An entomologist searching for insects by the seaside is trapped by local villagers into living with a widow whose life task is digging up sand for them, and eventually develops strong feelings for her.
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Robert De Niro,
Jumpei Niki, a Tokyo based entomologist and educator, is in a poor seaside village collecting specimens of sand insects. As it is late in the day and as he has missed the last bus back to the city, some of the local villagers suggest that he spend the night there, they offering to find him a place to stay. That place is the home of a young woman, whose house is located at the bottom of a sand pit accessible only by ladder. He later learns that the woman's husband and child died in a sandstorm, their undiscovered bodies buried somewhere near the house. The next morning as he tries to leave, he finds that the ladder is gone - he realizing that the ladder he climbed down was a rope ladder which is anchored above the pit - meaning that he is trapped with the young woman as the walls of the pit are sand with no grip. He also realizes that this entrapment was the villagers and the young woman's plan for him to stay there permanently to be her helper in the never-ending task of digging out ... Written by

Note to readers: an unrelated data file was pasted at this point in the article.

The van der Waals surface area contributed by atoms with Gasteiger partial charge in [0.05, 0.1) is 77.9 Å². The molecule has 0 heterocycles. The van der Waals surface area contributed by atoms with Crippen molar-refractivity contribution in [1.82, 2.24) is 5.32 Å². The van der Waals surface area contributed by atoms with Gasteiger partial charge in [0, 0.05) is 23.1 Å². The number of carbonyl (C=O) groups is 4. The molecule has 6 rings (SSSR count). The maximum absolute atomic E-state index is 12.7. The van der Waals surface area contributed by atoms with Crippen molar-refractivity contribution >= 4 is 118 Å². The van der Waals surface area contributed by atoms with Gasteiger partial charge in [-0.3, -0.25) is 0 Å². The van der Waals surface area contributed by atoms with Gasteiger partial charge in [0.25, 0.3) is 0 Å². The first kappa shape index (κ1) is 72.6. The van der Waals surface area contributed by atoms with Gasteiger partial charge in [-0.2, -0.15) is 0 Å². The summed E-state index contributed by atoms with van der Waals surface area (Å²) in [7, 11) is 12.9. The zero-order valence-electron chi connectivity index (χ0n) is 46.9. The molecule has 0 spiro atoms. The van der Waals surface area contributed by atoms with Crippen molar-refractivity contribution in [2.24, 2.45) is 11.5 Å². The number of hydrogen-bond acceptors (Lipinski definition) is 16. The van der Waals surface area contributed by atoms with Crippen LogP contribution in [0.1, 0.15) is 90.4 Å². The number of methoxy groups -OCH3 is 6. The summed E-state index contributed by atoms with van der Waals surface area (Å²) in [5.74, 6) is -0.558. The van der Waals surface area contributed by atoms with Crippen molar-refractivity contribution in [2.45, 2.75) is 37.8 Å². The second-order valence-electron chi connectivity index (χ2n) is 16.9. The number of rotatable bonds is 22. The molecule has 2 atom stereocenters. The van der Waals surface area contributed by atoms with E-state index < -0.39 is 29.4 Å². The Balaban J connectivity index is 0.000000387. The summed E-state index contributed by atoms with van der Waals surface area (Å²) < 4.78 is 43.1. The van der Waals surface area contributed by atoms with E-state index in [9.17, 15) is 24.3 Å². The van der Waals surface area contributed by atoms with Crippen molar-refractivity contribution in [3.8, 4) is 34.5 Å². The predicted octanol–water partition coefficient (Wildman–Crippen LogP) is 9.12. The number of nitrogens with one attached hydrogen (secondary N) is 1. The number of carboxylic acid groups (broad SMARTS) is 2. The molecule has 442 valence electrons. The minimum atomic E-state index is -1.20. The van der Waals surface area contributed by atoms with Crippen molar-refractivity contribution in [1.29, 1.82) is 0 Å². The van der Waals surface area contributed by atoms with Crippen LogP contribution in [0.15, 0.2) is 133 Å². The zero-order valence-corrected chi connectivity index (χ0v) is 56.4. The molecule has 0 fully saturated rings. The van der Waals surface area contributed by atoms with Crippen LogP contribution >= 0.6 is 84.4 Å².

Kyôko Kishida and director Hiroshi Teshigahara had a number of artistic differences in the film, ranging from Kishida's character's manner of dress to her symbolic importance. Kishida wanted to portray her character as a universal "every-woman" while Teshigahara insisted that her character was uniquely Japanese. Teshigahara's vision eventually won out. See more »
It's like building a house in the water when ships exist. Why insist on a house?
You want to go home too.
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Harsh and beautiful analysis of existentionalism. All the Sartrean trappings along with an element of Camus are presented in this film better than any other I know. The realization that life is absurd leads the main character to venture towards trying to make meaning out of what is essentially meaninglessness. The intersubjective relationship between man and woman is examined both erotically and violently while the villagers play the crucial role of the everpresent Other. Disturbing ending only underlies the overpowering presence of the sand dunes. The sand being the strongest metaphor in the film, illustrating the belief that life is nothing but a giant and endless egg-timer flowing sand down upon us. Highly recommended.
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